We need to find a way to educate our primary care doctors.  Not to take the place of our beloved rheumies, but to help properly diagnose and care for these chronically ill people.  A mom in one of my groups wrote that her pediatrician truly believed that her child will "outgrow" her Dermatomyositis.  There is a 1/3 of the DM population that may only be affected once.  Given how small the population is (only 3 of one million children are affected) and the varying degrees of illness, as a very informed parent I think I would have been very upset.  He easily could have researched like I do, but he chose not to.  How many other doctors don't do their homework? 

Most RA diagnoses are of patients from 20-45.  Yet, at 36 my primary tells me that I'm too young.  I was shocked!  He also told me that RA in adults doesn't affect the same joints as children, & it's a completely different disease.  I do my homework, & I knew from years of talking to adult RA patients that he was wrong.  If my doc doesn't get it, how many others don't?  I don't want to criticize; I want to raise awareness.  Autoimmune Arthritis is often the first symptom of other, more serious diseases.  Still's Disease (systemic arthritis), Lupus, Connective Tissue Diseases, Scleroderma.  All of these diseases can kill, but how can they be diagnosed if your doctor tells you that you're too young to have arthritis?  How can we get them better training?  What steps do we need to take?  And how do we get advertisers of arthritis products to stop grouping RA on their OA products?  How do we get companies like Enbrel, Humira & Orencia to talk about the many children that are affected on their commercials?  We need to start considering these things, and come together to make change. 

PFT down & a surgical consult coming

This summer has been completely crazy.  Mostly good, mind you, but crazy! 

This summer has brought us to the hospital more than we had thought it would.  The current plan has us on the first 2 starting doses of Rituxan, in addition to her Remicade & SoluMedrol.  So, we did her Remicade July 6.  Since then, we have gone back up to the hospital twice- once for her new Rituxan, and once for Remicade.  The Rituxan was the one they messed up our time for.  Last week was her Remicade and Pulminary Function Test.  Because we're just a mess right now with this stuff, when the PFT was scheduled, no one thought about how the Remicade needs to be monitored & ramped up every 15 minutes, so they had to disconnect her for the test.  We really didn't mind hanging out, but the poor nurses had to stay an extra hour for us.  Had I realized, I'd have come in an hour earlier!  I guess it wouldn't have mattered much.  We had an hour wait for a chair, and it took 4 pokes for a vein that worked right.  Not a great way to spend the afternoon for her.  Again, the stress and anxiety that the poor kid feels is just unacceptable.  After the previous week's huge black bruise, even she is looking forward to the port.  I'm thrilled that she's happy with the decision, but I'm a little pissed off that we have to even consider this, & even worse, that it is a relief.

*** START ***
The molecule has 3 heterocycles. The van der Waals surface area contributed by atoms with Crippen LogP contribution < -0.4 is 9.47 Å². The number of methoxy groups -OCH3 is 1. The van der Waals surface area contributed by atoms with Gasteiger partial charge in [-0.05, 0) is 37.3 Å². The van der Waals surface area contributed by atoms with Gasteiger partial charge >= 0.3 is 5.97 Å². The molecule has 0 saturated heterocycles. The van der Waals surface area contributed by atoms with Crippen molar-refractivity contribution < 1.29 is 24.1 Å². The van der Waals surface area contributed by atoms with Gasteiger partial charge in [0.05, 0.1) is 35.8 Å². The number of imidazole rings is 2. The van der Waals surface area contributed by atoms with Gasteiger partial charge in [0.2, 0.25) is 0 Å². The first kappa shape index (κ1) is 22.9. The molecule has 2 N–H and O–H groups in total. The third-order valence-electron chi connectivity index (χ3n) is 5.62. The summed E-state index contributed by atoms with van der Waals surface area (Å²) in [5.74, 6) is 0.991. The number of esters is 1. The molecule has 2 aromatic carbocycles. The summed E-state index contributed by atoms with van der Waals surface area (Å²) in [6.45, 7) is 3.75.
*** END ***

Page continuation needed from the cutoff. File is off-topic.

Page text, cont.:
She takes things in such stride that she seems to be at peace with all of this. I hope so!  She is so amazing!  We have talked in depth about the PFT.  I had requested it because of her asthma acting up around the time that her Remicade stops working, which is usually when we're lowering the steroids.  This has me wondering if the steroids are carrying her, if the Remicade isn't working because the systemic effects are starting to show, or if it's just a crazy coincidence.  I don't really believe in coincidences in general.  She knows that this was a hugely important test, and she did her best.  My proudest moment?  Instead of crying when they suggested closing the door of the test box, she said no and asked why.  Usually she panics & gets upset.  This was HUGE to me!  Perhaps it's because the tester was amazing!!!  She was a fast friend, and she had Emily feeling very comfortable.  I was very thankful to have someone that obviously works well with children.

Where are we at with this right now?  Well, next Friday we go back to the hospital for her Rituxan infusion.  We have to be there at 8 A.M.  That means I have to be up about 4 A.M. to get us there on time.  That'll be interesting.  I told them not to expect much out of me that day, like coherent thought.  The following week on Thursday we are to drive back up for a surgical consult.  Hopefully, two or three weeks later (I've lost track now) when we go back for her Remicade, they will place the port.  We have been told that it takes an hour or so, but they set it up so that it's ready for infusion that day.  This will work well because they say it may be tender for 2-3 weeks, but because Rituxan won't be for another 12 weeks, we shouldn't need to access her until the following month for Remicade.  I think.  We've talked about IViG if her immune system gets too low, but I'm still not really sure how that will work yet.  We've discussed several possibilities.  For now, I'm just trying to get the day after off... just in case. 

Unfortunately, the doctor won't be in for our next appointment.  We were slated to see her this past week, but we were out of the infusion room a lot for the PFT.  I faxed in a note along with the report, asking them to please call me to discuss the results.  I'm not sure that they'll be able to do that, but here's hoping.  For anyone that may know how to read this, please feel free to translate!  In my heart, I feel there are problems, but they can be helped if we get started quickly.  I can deal with anything as long as I know what we're up against and I can be pro-active.  One of my favorite mom's (THANK YOU for all that you do... especially just being you & loving me like ya' do!) told me that from what she knows, it's definitely off because the graph should be more parallel.  I know she at least has asthma.  I'm just not sure if it's her asthma or the start of pulminary hypertension.  I'm praying for asthma.  Asthma would be lovely in comparison.